He’s young and gangly, with a sort of cheerful, nervous energy radiating all around him. He’s dressed like a typical student, in a loose shirt and gym shorts. And there’s a thin translucent bandage running across his eyebrow onto his forehead, but I don’t ask him about it. I don’t really get the chance. He peppers me with questions first.
“Are you waiting to eat here?” (Obviously.) “Do you know these guys?” (Yes, we all went to college together.) “Where did you go to school?” (Carnegie Mellon.) “When did you graduate?”
So on and so forth.
After several awkward minutes, I realize that my friends don’t know this guy at all. He just walked right up to our group and inserted himself! Is he planning to eat with us? Does he think the wait will be shorter? Is he just lonely? WHAT IS EVEN HAPPENING RIGHT NOW?
As all these uncertainties are running through my mind, I’m also politely trying to keep up with our dialogue. At some point, he asks me what I do. (Writer.) “Oh, what do you write about?” (Right now, a fictional story about teenage girls in China.) “Do you really think an American audience will be interested in that?”
Somehow I maintained my composure and simply said, “Yes of course. Why wouldn’t they?”
He didn’t have an answer.
At that point, my friend took pity. Whether on me or on Adam, I’m not sure. Either way, she stepped in to ask me about my engagement ring, and soon Adam skedaddled as suddenly and inexplicably as he had arrived.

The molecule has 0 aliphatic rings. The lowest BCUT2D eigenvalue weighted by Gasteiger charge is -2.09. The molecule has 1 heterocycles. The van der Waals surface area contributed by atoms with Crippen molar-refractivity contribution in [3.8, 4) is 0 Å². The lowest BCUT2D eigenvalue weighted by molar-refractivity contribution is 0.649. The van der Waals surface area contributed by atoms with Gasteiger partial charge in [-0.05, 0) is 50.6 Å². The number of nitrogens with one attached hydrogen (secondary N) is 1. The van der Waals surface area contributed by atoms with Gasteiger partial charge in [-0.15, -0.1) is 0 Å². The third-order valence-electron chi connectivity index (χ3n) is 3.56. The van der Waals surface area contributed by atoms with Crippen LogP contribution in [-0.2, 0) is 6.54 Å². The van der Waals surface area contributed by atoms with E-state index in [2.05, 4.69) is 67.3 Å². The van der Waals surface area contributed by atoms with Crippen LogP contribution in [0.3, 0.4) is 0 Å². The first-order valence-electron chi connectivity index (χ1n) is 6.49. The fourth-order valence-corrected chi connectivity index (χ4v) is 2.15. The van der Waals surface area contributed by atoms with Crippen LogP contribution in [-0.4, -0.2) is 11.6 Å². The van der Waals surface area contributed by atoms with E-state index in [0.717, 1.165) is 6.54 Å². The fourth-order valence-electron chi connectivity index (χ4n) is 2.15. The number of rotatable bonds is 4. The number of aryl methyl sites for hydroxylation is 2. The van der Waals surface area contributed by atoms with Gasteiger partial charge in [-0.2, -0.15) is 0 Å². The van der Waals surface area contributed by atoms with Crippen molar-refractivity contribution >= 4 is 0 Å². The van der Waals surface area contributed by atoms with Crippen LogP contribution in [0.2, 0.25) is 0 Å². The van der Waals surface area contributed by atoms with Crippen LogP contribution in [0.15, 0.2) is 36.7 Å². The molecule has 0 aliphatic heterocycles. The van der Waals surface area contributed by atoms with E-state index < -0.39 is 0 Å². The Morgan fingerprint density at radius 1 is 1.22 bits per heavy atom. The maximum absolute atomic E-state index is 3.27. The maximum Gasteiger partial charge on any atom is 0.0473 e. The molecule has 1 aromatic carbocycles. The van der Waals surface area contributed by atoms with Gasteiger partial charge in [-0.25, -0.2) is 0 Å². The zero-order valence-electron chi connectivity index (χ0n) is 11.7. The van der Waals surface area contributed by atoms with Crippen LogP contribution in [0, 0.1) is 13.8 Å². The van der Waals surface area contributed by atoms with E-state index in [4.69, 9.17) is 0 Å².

• • •
The funny part of this story is that (according to everyone else in our group) this guy was trying to hit on me — while I stood 3 ft. away from my fiancé? — and I was completely oblivious.
The sad part is that this guy was probably one of those kids mentioned in the NPR quote above. He clearly didn’t read diverse books. He didn’t develop a curiosity about otherness. He isn’t aware of how endlessly fascinating our world is, and how valuable it is to learn about foreign people and places. Which means he can’t fully appreciate how rich his own community is.
The other day I hand-wrote a letter to my friend Angie — something I haven’t done in far too long — because I was craving that mental-motor connection, and because when I write to her, it’s very free-form. Whatever I’m thinking and feeling gets laid out on the page. It does not get evaluated. It does not get analyzed. It does not get polished.
“Where is the place for rough drafts in life anymore?” I asked my friend. The irony of course being that my letter to her was one such place.
With Instagram and Facebook showing constant highlight reels of people’s lives — and as a writer struggling to make her way through a competitive and fast-evolving publishing landscape — it often feels like every word I write and every photo I take has to be perfect.
But perfection isn’t attainable. And perfect is the enemy of good.
Especially here. Sometimes I forget that this is just a blog. This can be a space for rough drafts. People come here looking for genuineness, not perfection.
It’s been a busy, stressful summer, and I’m not sure that autumn is going to be too different. But I want to feel differently about it. I want to feel energized by the activity, instead of drained. I want to be inspired instead of deflated. I want to be productive instead of overwhelmed.
Most importantly, I want to give myself permission to be imperfect. To revel in my rough drafts. Because rough drafts are practice. And practice may not make perfect, but it does make better.